This seems like it would be incredibly unlikely as there are few things MLB front offices prize more than inexpensive assets that they can control for the better part of a decade, but it has reportedly been considered.

The Blue Jays hold the 5th overall pick in the 2020 draft, their highest selection since 1997 when they selected Vernon Wells in that same spot.

Supplementing the wave of talent that has just graduated to the major leagues with a new crop of high-end prospects will be the key to building a sustainable winner in Toronto. The team’s first top-5 pick in 23 years is a major must-hit slot for the team be building from. The possible cancellation or delay of the draft could really be a big missed opportunity for this team’s competitive window.

Roster slots

Rosters already expanded from 25 to 26 men this season to allow teams a little more flexibility with construction. The cancellation of spring training along with the extended time off before the presumed resuming of the season makes a strong argument that the rosters should expand beyond that, even if only temporary.

There is precedent for this choice, as well. In 1995, the strike shortened the season to 144 games, and the cutting short of spring training meant teams could carry 28 players as opposed to the original 25 to begin the year. It is not a stretch that the new limit of 26 could expand to 28 or 30 to accommodate for the extra time off.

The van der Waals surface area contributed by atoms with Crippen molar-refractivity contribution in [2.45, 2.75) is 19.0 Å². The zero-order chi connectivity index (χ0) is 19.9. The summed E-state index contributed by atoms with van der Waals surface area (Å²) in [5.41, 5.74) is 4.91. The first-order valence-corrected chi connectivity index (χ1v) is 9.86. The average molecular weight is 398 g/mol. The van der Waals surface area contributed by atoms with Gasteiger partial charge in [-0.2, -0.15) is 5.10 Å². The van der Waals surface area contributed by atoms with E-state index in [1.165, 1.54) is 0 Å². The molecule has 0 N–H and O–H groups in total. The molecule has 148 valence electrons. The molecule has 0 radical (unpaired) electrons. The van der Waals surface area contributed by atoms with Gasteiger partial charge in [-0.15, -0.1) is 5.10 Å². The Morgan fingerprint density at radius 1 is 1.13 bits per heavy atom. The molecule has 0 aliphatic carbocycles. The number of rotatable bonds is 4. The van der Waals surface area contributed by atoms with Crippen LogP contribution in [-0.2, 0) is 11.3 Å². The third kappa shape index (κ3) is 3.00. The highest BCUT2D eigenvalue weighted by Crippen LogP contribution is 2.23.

Pitchers will need to ramp up once more to game speed to avoid injury and hitters will likely be more out of sorts than they normally would be coming out of winter. Moreover for the Jays, the extra slots would push back some hard decisions on the fringes of the roster. Anthony Alford and Derek Fisher, for example, are two players out of minor league options that didn’t get a full spring to prove themselves. An extra month of time in the major leagues against top competition could be the difference between making the team and hitting the waiver wire.

Embrace the chaos

Whatever result comes from this extended layoff and great unknown, a shortened season means one thing for sure, and that’s less time for regression. The 162-game grind of the MLB schedule is designed to truly reward the strongest teams and serves as a safeguard for one big run of wins or losses altering a season.

If this year is cut in half — or even shaved down two months — that’s opportunity for this current Blue Jays team to potentially over-perform and not have the requisite time to come back down to earth. The possibilities of what the 2020 season could be are virtually endless and things like expanded playoffs are not off the table either.

The Red Sox appear to be punting on the year, the Yankees have dealt with an incredible amount of injuries, and the wild card spots in a shortened year would be anyone’s guess. With a young team full of players looking to take the next step in their careers and a strong veteran but injury-prone pitching staff with less total games to have to stay healthy for, there’s a recipe for a better season than projected that gets less out of reach as more time is chopped off.